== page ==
Hideous Bastard

Hideous Bastard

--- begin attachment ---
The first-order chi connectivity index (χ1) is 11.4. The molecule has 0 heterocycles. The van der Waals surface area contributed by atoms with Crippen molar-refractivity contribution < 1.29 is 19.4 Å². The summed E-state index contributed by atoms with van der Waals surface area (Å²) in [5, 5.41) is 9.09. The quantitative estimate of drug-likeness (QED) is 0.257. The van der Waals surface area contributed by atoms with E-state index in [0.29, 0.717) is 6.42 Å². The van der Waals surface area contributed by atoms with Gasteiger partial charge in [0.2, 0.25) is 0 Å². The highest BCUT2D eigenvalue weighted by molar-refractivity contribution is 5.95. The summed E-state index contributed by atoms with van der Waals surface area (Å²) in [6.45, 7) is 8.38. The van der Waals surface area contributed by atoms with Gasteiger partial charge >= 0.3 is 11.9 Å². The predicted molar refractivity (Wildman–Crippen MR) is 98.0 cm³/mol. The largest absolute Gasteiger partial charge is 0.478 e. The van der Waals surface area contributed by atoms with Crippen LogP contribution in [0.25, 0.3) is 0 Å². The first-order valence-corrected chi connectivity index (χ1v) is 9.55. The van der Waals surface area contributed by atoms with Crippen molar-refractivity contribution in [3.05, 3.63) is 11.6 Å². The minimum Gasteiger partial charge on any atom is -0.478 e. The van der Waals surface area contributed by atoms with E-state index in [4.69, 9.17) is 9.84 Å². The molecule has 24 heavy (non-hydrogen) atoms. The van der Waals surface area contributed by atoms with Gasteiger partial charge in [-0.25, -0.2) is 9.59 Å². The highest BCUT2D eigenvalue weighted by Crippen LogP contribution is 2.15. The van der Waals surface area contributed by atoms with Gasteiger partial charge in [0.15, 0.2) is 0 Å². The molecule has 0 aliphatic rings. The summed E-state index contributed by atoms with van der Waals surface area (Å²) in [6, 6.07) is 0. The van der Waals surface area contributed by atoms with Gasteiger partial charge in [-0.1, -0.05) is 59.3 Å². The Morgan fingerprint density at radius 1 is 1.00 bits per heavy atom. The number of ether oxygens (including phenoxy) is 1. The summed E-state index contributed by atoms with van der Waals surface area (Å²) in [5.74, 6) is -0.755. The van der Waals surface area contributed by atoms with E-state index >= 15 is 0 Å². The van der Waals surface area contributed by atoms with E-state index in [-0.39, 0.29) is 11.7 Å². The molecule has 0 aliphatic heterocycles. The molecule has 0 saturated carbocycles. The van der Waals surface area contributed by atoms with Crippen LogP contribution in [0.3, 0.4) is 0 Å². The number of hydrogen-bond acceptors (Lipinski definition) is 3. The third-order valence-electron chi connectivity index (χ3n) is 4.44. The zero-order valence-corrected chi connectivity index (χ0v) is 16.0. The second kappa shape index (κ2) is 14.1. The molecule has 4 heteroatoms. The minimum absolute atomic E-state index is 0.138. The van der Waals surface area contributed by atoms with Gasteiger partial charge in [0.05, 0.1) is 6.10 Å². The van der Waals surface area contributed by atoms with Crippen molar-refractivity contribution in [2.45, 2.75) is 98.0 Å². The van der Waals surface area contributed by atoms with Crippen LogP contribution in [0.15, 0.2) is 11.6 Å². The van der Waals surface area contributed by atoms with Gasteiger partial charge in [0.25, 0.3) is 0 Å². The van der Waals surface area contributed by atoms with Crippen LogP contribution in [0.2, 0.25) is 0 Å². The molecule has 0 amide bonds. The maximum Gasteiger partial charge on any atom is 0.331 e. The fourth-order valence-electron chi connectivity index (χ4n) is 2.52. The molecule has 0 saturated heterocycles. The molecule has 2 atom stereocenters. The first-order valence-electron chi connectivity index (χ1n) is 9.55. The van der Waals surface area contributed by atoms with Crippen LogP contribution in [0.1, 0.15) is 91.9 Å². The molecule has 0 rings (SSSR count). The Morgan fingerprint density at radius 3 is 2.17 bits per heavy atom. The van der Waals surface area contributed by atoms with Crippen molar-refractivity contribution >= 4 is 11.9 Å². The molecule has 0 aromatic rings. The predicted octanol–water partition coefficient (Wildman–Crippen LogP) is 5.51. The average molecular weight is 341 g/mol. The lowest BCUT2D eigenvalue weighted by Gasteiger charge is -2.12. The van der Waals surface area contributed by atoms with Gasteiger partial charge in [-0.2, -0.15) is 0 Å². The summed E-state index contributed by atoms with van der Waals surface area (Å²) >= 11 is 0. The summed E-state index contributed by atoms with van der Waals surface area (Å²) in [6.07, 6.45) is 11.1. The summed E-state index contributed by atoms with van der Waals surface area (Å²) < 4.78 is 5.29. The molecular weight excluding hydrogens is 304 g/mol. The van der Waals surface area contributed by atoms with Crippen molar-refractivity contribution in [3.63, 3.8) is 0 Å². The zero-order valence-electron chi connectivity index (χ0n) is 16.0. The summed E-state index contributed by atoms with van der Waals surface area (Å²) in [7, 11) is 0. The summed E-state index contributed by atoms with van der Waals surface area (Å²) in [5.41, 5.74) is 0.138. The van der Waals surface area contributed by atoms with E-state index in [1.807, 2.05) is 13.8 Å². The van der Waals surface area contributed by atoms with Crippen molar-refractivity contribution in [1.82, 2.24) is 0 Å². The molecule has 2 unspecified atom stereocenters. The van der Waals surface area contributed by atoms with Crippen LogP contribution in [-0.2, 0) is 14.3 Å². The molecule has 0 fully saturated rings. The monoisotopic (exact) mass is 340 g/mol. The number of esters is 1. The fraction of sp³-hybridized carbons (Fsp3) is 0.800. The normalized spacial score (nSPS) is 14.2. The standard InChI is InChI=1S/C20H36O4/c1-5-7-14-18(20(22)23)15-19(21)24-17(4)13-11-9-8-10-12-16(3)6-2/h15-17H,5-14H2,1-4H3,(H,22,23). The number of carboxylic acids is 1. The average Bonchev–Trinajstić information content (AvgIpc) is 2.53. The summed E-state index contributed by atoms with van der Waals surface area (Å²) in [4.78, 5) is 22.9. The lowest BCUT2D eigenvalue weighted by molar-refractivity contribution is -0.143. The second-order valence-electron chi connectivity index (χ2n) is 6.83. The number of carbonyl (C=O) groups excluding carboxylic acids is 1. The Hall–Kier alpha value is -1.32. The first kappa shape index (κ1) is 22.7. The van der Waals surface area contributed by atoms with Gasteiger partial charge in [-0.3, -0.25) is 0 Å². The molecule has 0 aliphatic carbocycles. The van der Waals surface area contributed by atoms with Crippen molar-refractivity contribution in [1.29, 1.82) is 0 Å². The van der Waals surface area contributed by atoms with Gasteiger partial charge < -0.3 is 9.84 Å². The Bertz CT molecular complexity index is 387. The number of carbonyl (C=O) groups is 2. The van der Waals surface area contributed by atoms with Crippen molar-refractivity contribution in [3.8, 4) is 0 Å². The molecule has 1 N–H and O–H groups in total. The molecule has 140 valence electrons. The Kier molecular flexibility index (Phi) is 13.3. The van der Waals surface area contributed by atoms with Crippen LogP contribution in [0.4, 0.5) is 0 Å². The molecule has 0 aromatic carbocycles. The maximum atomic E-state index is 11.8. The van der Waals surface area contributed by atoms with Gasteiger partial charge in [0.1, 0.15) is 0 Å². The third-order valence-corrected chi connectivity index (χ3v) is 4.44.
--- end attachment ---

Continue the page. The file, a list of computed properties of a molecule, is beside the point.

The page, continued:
“I've made an album about fear and shame, it’s definitely been uncomfortable,” Oliver Sim tells Apple Music. As one third of British indie electronic group The xx, Sim—alongside bandmates Romy Madley Croft and producer Jamie xx—became adept at writing sparse and haunting love songs. For his solo debut, however, he turned his gaze inward to confront the internalised shame that has coloured his life. “Initially, it was like, why would I want to share the things that I think make me feel hideous in some way?” he says. “But concealing that hasn’t really worked for me in the past. If anything, the whole idea of concealing things just feeds into shame.” Here, Sim gets straight into it: The album’s first track, “Hideous”—which features guest vocals from queer pop music royalty Jimmy Somerville—sees Sim share for the first time that he’s been living with HIV since he was 17 years old. “My whole way of navigating my status was just control,” Sim says. “I know exactly who knew and if they told anybody else. But writing that down was a real ‘fuck it’ moment.” For the record, Sim worked almost exclusively with bandmate Jamie xx. “It would have been a very different album if I'd made it with somebody else,” he says. “Jamie's been my friend since I was 11 years old. I don't think I would have been as vulnerable with someone else. Also, he's a straight man and he got involved in some real queer conversations. He just had no ego. He was making my world come to life.” Part of that involved indulging Sim’s love of horror films—he has created an entire short horror film to accompany the album with director Yann Gonzalez—but also helping Sim to unpack his experiences with homophobia, loneliness and self-sabotage. “I got worried that this record was going to be perceived as perpetuating the idea of self-loathing gay men, which would just be this downer,” Sim says. “But this whole process, and how I see the record, is not a downer. It’s the opposite of shame. It’s not hiding.” Read on for Oliver Sim’s track-by-track guide to Hideous Bastard. “Hideous” “Jimmy Somerville became my pen pal quite a few months before I asked him to appear on the song. I've known that voice all my life, but as an adult I’ve come to understand what he represented and everything he’s done. He’s been so visible and vocal about queer issues for such a long time. I think I wanted some of that fearlessness. When I finally asked him to be a part of the song, I expected him to be quite militant and for the cause, but he was very gentle with me. He was like, ‘I hope you're doing this for yourself.’ He also said, ‘I’m 60, so don’t be expecting me to hit those high notes.’ But he came in and the moment he started singing, Jamie and I cried. His voice is incredible. It's so strong and in person it’s really loud.” “Romance With a Memory” “For this album I’ve done a lot of playing around with my voice. I have only ever sung in duet with Romy—if I step out of that, where can my voice go? I love trying to see how high can my voice go or how low can my voice go, even if I'm pitching it down to a point of it either sounding like a parody of what a masculine voice would sound like to it being totally demonic. I like hearing male voices sing together. There is something very masculine about it, but also something romantic and tender, too. The whole idea of men harmonising together, I think, is quite queer.” “Sensitive Child” “This is something that I’ve definitely been called. It’s definitely a euphemism for a certain type of kid, in particular a little boy. I think hearing it as an adult, and as a gay man, brings up a lot of childhood feelings of not being acknowledged. It’s also probably one of the fullest songs I’ve ever made. Normally, for me songs start as words on a piece of paper, but this started with a Del Shannon song called ‘Break Up’ and then I did all the writing around that. I'm the kind of person that spends months on a song, but this song happened very quickly. I see this as quite an angry song.” “Never Here” “I talk a lot about memory on this album, and this song asks the question of just how reliable my memory can be and how, maybe, technology warps how I remember things. It's also, sonically, one of the heaviest songs on the record, which was really fun for me. The music that I really got into as a teenager was either from my sister's record collection, which was just mid-’90s American R&B like Aaliyah, TLC, En Vogue and Ginuwine, or it was heavy music like Placebo and Queens of the Stone Age. It was fun to get into that a bit more with 'Never Here' and to scream. I think that's the few times that I've allowed myself to scream, which is a real release.” “Unreliable Narrator” “I've come into this record with just tons and tons of questions, but not necessarily the answers. I wrote this song as, in my head, this album is a movie, and this was a plot point I wanted halfway through the record. It was inspired by this monologue Bret Easton Ellis wrote for Patrick Bateman in American Psycho. In the film, it's where Christian Bale's doing his 14-step morning routine and about how he’s not really there. I’m not a psychopath, but I think that idea of facade and wearing a mask, to any degree, is so relatable. I also thought halfway through this film of my album if I was to admit that anything I could be saying is unreliable would be quite fun.” “Saccharine” “I’ve made my whole career on love songs—that is my home. For this record, I’ve tried not to write too many love songs because I think that I could have done a lot of hiding if I did. But to me, this song is still quite revealing about myself. It has much more to do with myself than anyone else; it’s my fear of intimacy. I didn’t want this album to be sweet. It could have a sense of humour, but it had to be savage. This is very much about my inner saboteur and how I react when things become too sweet.” “Confident Man” “It’s funny: At school, I felt like an outsider because of my sexuality. I didn’t know I was gay at primary school, but it was always made apparent that I was a bit of a dandy. I was never invited to play football. I didn’t want to play football—I hate football—but it’s not nice to not be included, especially when I’m drawn to these boys for reasons I didn’t quite understand. But then, to experience that as an adult within the gay community, a community of outsiders… I don’t know. There’s that feeling of performative masculinity and of what confidence actually looks like. I think there’s something very insecure about feeling like you have to perform masculinity. What do people actually even consider masculinity? I think there’s something very confident about saying, ‘I don’t feel so confident.’” “GMT” “Jamie and I had gone to Australia. This was before COVID and we’d started the record. I had gone there to bypass the English winter because seasonal depression is real. We'd started in Sydney and we road-tripped down to Byron Bay just listening to lots of music. We were listening to The Beach Boys and I started singing things in the car. When we got to Byron Bay, we ended up sampling The Beach Boys on the song. I was in this beautiful sunshine yet still pining for London a little bit. I think there is an inherent melancholy about London, which has been the driving force for so much amazing creativity. This was a jet-lagged love song about London.” “Fruit” “Funny enough, this is the hardest song to explain, because I think it kind of says it all. It's the very Drag Race moment of ‘What would you say to five-year-old Oliver?’ So it is talking to five-year-old me, but it's also very much talking to me today, because there is a part of me that is still five years old. I’m still a sensitive child, but now I’m hearing the things that I would want to hear.” “Run the Credits” “When I was talking about ‘Unreliable Narrator’ being a plot point, this was the song I wrote exactly for the end of the album. It was the note that I want to end on and mirrors the scariest thing I find in cinema, which is the open-ended ending. A Disney-style bow to close everything is so tempting, but there is nothing scarier than leaving it open-ended. Your imagination's always going to tailor-make the scariest outcome.”